AngularJS | ng-model Directive

ngModel is a directive which binds input, select and textarea, and stores the required user value in a variable and we can use that variable whenever we require that value.
It also is used during validations in a form.

We can use ngModel with:

  1. input
    • text
    • checkbox
    • radio
    • number
    • email
    • url
    • date
    • datetime-local
    • time
    • month
    • week
  2. select
  3. textarea

Example:

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<!DOCTYPE html>
<html>
<script src=
</script>
<style>
    .column {
        float: left;
        text-align: left;
        width: 49%;
    }
      
    .row {
        content: "";
        display: table;
    }
</style>
  
<body ng-app="myApp" 
      ng-controller="myController">
    <h4>Input Box-</h4>
    <div class="row">
        <div class="column">
            Name-
            <input type="text" 
                   ng-model="name">
            <pre>  {{ name }} </pre> Checkbox-
            <input type="checkbox" 
                   ng-model="check">
            <pre> {{ check }} </pre> Radiobox-
            <input type="radio" 
                   ng-model="choice">
            <pre> {{ choice }} </pre> Number-
            <input type="number" 
                   ng-model="num">
            <pre> {{ num }} </pre> Email-
            <input type="email" 
                   ng-model="mail">
            <pre> {{ mail }} </pre> Url-
            <input type="url"
                   ng-model="url">
            <pre> {{ url }} </pre>
        </div>
        <div class="column">
            Date:
            <input type="date" ng-model="date1" (change)="log(date1)">
            <pre> Todays date:{{ date1+1 }}</pre> Datetime-local-
            <input type="datetime-local" ng-model="date2">
            <pre> {{ date2+1 }} </pre> Time-
            <input type="time" ng-model="time1">
            <pre> {{ time1+1 }} </pre> Month-
            <input type="month" ng-model="mon">
            <pre> {{ mon+1 }} </pre> Week-
            <input type="week" ng-model="we">
            <pre> {{ we+1 }} </pre>
        </div>
    </div>
</body>
<script>
    var app = angular.module('myApp', []);
    app.controller('myController', function($scope) {
        $scope.name = "Hello Geeks!";
        $scope.check = "";
        $scope.rad = "";
        $scope.num = "";
        $scope.mail = "";
        $scope.url = "";
        $scope.date1 = "";
        $scope.date2 = "";
        $scope.time1 = "";
        $scope.mon = "";
        $scope.we = "";
        $scope.choice = "";
        $scope.c = function() {
        $scope.choice = true;
        };
    });
</script>
  
</html>

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inputngmodel

In order to make url and email print, we have to write a valid email/url only then it would get printed. In case of printing of date, time using ngmodel we have to fill in all the fields in the input box. The radio button once selected won’t get deselected since in the function of “c” we are setting the value of choice as true.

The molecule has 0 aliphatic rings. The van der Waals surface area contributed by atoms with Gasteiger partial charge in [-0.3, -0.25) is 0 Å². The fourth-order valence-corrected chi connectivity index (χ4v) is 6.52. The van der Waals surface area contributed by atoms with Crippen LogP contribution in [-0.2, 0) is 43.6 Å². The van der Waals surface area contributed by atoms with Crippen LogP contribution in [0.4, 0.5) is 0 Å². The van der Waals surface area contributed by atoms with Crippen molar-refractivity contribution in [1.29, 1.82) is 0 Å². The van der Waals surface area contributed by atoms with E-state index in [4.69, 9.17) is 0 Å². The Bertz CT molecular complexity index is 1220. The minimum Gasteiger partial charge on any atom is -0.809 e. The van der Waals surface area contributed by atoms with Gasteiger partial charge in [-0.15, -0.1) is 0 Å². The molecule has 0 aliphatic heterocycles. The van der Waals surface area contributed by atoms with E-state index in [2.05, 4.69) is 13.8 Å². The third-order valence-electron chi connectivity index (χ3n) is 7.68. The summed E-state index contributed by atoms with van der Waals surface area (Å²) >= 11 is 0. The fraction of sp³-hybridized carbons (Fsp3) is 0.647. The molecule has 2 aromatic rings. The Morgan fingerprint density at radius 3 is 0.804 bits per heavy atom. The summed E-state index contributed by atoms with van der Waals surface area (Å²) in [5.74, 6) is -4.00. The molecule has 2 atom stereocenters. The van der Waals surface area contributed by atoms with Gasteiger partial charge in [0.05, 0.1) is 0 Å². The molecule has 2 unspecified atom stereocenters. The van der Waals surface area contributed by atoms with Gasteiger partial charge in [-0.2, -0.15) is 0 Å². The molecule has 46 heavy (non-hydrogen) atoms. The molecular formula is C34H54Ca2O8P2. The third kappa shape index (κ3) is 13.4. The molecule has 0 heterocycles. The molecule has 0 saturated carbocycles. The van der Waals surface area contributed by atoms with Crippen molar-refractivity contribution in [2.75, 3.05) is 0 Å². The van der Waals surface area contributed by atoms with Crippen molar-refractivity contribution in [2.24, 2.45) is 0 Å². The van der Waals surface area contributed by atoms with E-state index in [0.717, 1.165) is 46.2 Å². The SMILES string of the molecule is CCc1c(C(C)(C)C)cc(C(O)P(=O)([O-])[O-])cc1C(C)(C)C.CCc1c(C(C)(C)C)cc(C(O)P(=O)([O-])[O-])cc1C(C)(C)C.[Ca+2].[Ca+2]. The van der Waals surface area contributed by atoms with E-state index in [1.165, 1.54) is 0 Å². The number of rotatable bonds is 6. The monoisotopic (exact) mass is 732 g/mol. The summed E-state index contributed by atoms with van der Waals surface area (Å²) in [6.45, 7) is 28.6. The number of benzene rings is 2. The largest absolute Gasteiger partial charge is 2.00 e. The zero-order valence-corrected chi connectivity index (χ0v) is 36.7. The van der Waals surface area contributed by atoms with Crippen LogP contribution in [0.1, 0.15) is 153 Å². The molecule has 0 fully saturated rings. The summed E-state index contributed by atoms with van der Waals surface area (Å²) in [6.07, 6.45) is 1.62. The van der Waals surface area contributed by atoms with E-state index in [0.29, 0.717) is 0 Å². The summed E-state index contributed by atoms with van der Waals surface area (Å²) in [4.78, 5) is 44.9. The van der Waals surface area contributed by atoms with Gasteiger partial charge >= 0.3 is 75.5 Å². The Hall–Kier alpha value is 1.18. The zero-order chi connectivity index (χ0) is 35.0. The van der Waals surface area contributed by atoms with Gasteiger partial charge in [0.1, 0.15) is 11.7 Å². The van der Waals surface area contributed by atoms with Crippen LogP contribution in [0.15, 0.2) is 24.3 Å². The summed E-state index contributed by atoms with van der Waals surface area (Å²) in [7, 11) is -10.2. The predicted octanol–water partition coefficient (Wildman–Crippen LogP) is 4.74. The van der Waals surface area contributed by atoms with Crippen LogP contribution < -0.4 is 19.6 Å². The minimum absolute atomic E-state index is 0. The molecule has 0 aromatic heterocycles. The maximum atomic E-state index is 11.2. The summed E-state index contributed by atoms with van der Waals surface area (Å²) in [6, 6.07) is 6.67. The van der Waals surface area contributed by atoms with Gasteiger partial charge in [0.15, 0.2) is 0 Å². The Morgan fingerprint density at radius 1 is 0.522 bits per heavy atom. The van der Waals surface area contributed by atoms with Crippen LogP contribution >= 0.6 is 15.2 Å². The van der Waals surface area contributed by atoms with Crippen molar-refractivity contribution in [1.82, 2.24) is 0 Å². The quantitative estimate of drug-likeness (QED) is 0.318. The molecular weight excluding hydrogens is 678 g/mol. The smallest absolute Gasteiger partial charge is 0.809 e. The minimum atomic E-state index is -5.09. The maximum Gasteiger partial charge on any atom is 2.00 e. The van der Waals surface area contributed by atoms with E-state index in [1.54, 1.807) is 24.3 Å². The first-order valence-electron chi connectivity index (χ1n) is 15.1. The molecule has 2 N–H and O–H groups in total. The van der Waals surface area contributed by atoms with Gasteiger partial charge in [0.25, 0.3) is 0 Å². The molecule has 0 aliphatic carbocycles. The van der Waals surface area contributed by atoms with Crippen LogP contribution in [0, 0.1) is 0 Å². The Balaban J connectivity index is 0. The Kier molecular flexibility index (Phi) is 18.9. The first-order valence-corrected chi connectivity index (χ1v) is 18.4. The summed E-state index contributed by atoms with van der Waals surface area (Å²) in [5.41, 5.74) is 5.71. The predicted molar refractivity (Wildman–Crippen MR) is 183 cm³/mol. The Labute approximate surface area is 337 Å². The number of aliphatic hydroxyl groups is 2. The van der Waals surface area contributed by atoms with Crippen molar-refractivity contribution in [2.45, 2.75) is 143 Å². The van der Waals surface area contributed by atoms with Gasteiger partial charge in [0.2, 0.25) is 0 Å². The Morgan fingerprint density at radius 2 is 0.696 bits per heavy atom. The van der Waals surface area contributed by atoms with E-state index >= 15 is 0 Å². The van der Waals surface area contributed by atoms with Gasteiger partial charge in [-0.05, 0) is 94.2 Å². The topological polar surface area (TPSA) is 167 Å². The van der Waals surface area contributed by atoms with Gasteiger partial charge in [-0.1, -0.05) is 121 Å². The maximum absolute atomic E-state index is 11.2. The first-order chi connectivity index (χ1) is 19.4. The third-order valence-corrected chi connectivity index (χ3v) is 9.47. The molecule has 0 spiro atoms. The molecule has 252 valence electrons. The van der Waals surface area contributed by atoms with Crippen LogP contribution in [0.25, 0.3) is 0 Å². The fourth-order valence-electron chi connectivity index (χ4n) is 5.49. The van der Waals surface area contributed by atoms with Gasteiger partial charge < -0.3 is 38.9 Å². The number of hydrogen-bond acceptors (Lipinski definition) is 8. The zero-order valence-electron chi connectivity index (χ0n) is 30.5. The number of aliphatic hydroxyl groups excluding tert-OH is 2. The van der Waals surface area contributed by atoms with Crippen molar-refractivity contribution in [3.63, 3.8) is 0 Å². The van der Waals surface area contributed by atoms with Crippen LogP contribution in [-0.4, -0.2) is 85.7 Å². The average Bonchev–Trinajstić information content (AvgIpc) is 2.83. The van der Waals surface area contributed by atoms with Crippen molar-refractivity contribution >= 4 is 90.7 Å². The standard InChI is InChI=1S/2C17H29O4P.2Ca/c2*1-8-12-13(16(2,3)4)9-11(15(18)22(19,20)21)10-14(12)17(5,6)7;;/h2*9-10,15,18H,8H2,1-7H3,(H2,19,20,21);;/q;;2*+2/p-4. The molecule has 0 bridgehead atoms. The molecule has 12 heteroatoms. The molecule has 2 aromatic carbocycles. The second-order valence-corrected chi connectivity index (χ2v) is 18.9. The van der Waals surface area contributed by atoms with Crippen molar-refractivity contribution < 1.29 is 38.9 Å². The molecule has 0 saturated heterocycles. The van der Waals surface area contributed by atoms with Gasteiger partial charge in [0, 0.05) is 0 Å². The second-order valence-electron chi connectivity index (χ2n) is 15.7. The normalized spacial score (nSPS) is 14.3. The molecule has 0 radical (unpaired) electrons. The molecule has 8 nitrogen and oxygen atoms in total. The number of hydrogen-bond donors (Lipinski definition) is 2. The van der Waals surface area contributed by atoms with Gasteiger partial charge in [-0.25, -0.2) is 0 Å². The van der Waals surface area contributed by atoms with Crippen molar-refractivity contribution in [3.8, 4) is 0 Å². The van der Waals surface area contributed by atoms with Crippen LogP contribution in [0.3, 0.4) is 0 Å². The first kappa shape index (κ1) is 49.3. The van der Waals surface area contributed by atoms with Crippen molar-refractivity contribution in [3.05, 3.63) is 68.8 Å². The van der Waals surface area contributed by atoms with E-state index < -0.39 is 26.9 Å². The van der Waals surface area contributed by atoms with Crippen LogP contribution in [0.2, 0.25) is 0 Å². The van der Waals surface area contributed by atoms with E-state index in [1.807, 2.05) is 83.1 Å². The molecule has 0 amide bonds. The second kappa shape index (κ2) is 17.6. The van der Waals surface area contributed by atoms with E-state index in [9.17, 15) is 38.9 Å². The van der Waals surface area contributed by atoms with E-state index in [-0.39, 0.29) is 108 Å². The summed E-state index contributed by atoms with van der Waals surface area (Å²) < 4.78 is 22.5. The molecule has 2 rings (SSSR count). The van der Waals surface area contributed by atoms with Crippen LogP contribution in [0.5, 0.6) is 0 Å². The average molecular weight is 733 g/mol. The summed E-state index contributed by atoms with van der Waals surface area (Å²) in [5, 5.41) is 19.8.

Ngmodel using forms:
We can define ngModel in this way also,

Write the below code in app.component.html

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<div class="form-group">
    <label for="phone">mobile</label>
    <form>   
    <input 
          type="text"  
          id="phone" 
          ngModel name="phone"
          #phone="ngModel"
          placeholder="Mobile">
</form>
<pre>{{ phone.value }}</pre>
</div>

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ngModel stores a variable by reference, not value. Usually in binding inputs to models that are objects (e.g. Date) or collections (e.g. arrays).

The phone object created has many fields which are used for validation purpose. We can add the following classes for validation purpose. We are listing only the important ones.

  1. ng-touched
  2. ng-untouched
  3. ng-valid
  4. ng-invalid
  5. ng-dirty
  6. ng-pending
  7. ng-pristine

Binding ngModel with getter and setter:
Whenever a function is called with zero arguments then it returns a representation of the model. And when called with a parameter it sets the value. Since ngModel refers to address that is why it does not save the changed value in the object itself rather it saves it in some internal state (variable-name.value). It will be useful if we keep a practice of using getter and setter for models when there is an internal representation as the getter and setter function gets more often called as compared to rest of the parts of the code.

Syntax:

ng-model-options="{ getterSetter: true }"

Add this to the input tab.

Example:

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<html>
<head>
</script>
</head>
<body ng-app="myApp">
  <div ng-controller="myController">
  <form>
  Name:<input type="text" name="Name"
             ng-model="user.name"
             ng-model-options="{ getterSetter: true }" />
  <pre>user.name = <span ng-bind="user.name()"></span></pre>
  Name1:<input type="text" name="Name1"
             ng-model="user.name1"
             ng-model-options="{ getterSetter: true }" />
  <pre>user.name = <span ng-bind="user.name1()"></span></pre>
  </form>
 </div>
<script>
angular.module('myApp', [])
  .controller('myController', ['$scope', function($scope) {
    name = 'GeeksforGeeks';
    name1 = "";
    $scope.user = {
      name: function(Name) {
      return arguments.length ? (name = Name) : name;
      },
      name1: function(Name1) {
      return arguments.length ? (name1 = Name1) : name1;
      
    };
  }]);
</script>
</body>
</html>

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Here, we have initialized name by the string Geeksforgeeks and name1 by an empty string.

ngmodel1

References:
https://docs.angularjs.org/api/ng/directive/ngModel



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